Music is such a powerful thing… just a few beats into your favourite song and it brings back beautiful memories. And now, according to a new study, listening to music can help reduce anxiety in Alzheimer’s patients.
The study out of Brown University involved 25,000 care home patients with Alzheimer’s disease and dementia. Half of them lived in care homes where the residents listened to playlists of their favourite music, while the other half lived in music-free care homes.
It turned out that in care homes with music, Alzheimer’s patients were significantly less likely to need anti-psychotic and anti-anxiety drugs, compared to those who did not listen to music.
Plus, the music listeners were far less likely to act out with the kind of disruptive behaviour often associated with the disease (and that often supposedly warrants doping up the patients beyond all recognition).
What’s more, the music even helped patients with cases of HIGHLY advanced Alzheimer’s.
Now, the fact that music eased the participants’ anxiety and agitation doesn’t come as a big surprise to me – because previous studies have shown that music can do everything from improving sleep to reducing chronic pain to helping cancer patients heal .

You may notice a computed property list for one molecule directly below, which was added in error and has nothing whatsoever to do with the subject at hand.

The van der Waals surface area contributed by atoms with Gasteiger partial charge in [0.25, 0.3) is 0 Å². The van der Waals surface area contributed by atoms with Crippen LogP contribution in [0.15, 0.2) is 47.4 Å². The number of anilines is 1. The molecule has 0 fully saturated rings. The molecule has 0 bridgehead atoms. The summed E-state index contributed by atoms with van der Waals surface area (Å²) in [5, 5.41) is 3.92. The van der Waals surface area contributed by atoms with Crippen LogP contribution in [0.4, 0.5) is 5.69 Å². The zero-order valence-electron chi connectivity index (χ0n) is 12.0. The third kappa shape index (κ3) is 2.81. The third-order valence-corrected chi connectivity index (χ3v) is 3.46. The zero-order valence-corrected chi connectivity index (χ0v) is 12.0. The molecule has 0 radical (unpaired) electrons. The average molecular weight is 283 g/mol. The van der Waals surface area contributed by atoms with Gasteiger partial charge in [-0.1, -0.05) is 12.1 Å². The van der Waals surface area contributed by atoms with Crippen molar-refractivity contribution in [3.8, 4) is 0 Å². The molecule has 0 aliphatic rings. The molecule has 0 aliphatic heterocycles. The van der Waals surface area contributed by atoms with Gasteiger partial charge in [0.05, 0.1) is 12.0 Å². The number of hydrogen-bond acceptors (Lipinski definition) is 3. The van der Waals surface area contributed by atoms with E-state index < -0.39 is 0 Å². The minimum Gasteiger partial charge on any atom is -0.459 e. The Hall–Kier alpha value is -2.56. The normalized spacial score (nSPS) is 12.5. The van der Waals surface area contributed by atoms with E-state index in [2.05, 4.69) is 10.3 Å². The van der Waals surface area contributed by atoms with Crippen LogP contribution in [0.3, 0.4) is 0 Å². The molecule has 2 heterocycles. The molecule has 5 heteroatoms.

But this news is “music” to my ears as far as Alzheimer’s is concerned – as anything that can calm and comfort someone in the late stages of the disease, while allowing them to still feel like themselves, is a blessing.
Luckily, the ability to appreciate music is something that sticks around long after Alzheimer’s robs you or a loved one of speech, memory, and independence.
That’s because sounds and rhythm are processed by the “motor center” of your brain, which isn’t compromised by Alzheimer’s.
If someone you love is struggling with Alzheimer’s or other forms of dementia, you can access pretty much any type of music on your smartphone, tablet, or computer with the touch of a button.
Whether it’s swinging Big Band or jumpin’ jiving, nearly every song ever recorded is now at your fingertips!
There are free and low-cost internet services like Spotify or iTunes, but this may be the perfect excuse to get that old record player out and dust off some of those classic vinyl records.
And, by all means, get up and dance – because studies show that dancing protects against dementia.
Wishing you the best of health,
Dr. Glenn S. Rothfeld
Nutrition & Healing
Listening to Favorite Music Helps Dementia Patients, newsmax.com/Health/Health-News/listening-favorite-music-dementia/2017/05/11/id/789497/
Personalized Music May Help Nursing Home Residents with Dementia, news.brown.edu/articles/2017/05/music
Alzheimer’s Disease and Music Therapy, alzfdn.org/EducationandCare/musictherapy.html